By Carol Higgins Taylor
Eastern Area Agency on Aging
Thanksgiving is behind us, the leftovers are but a memory, so the time has come to give serious thought to brushing up on Christmas carols and hording sales flyers.
Times are tough, no doubt about it. People on fixed incomes will feel the pinch a bit harder this year. Fuel prices and food prices are steadily rising.
Still, giving a gift to someone you care about is about much more than the gift itself. The old adage of “it is much better to give than to receive” is true.
That said, shopping can be stressful, especially when there is a person on the list for whom purchasing a gift can be challenging.
Here are some ideas that may put a smile on your senior’s face:
• Think about a large, pretty wall calendar that is personalized. Tell the giftee to pick one day each month when he or she would like to go out to eat or have a visit. Then follow through and the senior is assured of having company and perhaps a good meal at least monthly. It is something to look forward to. You can kick this gift up a notch by circling family birthdays and anniversaries and personalizing it with family photos.
• Sometimes it is worrisome that a senior might be lonely, and while pets are a tremendous source of comfort and companionship, never give a pet to someone unless you are absolutely certain the person wants one and is able to properly care for it. But for someone who already has a pet, send along a treat for the furry friend as well. Check with the person to see what the pet likes for toys and treats. A gift certificate for a veterinarian visit also might be appreciated.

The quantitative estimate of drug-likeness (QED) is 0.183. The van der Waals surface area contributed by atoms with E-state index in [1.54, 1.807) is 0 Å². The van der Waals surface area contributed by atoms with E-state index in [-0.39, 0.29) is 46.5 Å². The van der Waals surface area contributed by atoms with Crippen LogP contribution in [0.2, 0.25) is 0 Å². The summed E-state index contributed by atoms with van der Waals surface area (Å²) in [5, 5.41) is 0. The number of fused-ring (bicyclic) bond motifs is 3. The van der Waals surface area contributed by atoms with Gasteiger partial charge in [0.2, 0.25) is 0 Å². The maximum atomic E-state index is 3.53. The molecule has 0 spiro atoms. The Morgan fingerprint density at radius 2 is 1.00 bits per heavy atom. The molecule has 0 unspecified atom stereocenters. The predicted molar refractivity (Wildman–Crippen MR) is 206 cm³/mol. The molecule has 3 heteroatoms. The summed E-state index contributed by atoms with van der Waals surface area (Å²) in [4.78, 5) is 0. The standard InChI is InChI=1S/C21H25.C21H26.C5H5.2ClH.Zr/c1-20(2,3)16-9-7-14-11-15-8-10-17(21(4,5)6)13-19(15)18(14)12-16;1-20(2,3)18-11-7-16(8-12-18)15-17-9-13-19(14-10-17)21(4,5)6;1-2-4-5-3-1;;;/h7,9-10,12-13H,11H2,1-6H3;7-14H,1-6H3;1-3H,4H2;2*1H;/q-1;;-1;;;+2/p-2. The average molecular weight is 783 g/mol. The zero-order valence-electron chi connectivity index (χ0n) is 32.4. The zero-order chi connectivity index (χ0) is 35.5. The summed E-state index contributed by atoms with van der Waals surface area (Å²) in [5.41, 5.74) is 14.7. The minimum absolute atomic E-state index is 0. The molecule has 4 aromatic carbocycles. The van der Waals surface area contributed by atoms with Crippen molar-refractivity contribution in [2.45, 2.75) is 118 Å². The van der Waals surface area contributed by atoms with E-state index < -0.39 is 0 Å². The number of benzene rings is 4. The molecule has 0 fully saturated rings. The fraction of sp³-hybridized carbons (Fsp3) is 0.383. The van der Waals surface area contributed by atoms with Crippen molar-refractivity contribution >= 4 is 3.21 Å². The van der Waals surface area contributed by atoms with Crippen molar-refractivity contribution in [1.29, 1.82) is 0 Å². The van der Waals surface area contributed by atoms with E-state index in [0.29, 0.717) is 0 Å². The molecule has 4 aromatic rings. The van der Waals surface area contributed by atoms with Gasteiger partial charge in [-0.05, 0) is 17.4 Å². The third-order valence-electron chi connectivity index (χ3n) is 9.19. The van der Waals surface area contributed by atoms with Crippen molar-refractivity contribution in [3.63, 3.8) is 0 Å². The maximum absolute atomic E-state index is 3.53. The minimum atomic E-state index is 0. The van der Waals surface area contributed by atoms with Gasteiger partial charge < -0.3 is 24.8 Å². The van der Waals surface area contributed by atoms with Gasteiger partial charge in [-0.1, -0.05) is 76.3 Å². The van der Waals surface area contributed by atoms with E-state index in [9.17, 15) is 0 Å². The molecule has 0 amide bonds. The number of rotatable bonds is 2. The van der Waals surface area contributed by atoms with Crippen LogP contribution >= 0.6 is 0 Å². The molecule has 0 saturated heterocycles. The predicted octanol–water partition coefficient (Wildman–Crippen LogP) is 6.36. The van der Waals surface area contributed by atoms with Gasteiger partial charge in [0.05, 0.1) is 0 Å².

• As we head into winter and face storms, think about assembling a disaster preparedness starter kit for your aging loved one. Emergency blankets which reflect body heat and are very inexpensive, a heavy duty flashlight with extra batteries, first aid kit, and a whistle to signal for help would be a good beginning. Include a list of other suggestions, too, so the kit may be completed.
• A decorative gift basket of favorite goodies makes for a pretty presentation but is also practical. For example, does your senior love really good coffee but wouldn’t spend their money on such as “extravagance?” Grab a pound and include a mug emblazoned with the grandchildren’s photos for a gift that is very personal. Maybe include favorite snacks and a grocery store gift card.
• Speaking of gift cards for other things, such as gasoline, can come in handy. And because medications are expensive, a gift certificate to the senior’s preferred pharmacy would be much appreciated.
• Think about a large-print address book. Then you can help the senior transfer all of the information from the old book. It could spark some interesting memories making for a fun afternoon of reminiscing and conversation.
Holidays can be depressing for people who are alone. If you know someone who could use an outing, give him or her the best gift of all — an invitation to have a meal with you and your family.
Carol Higgins Taylor is director of communications at Eastern Area Agency on Aging. For information, call 941-2865, 800-432-7812 or go to EAAA.org.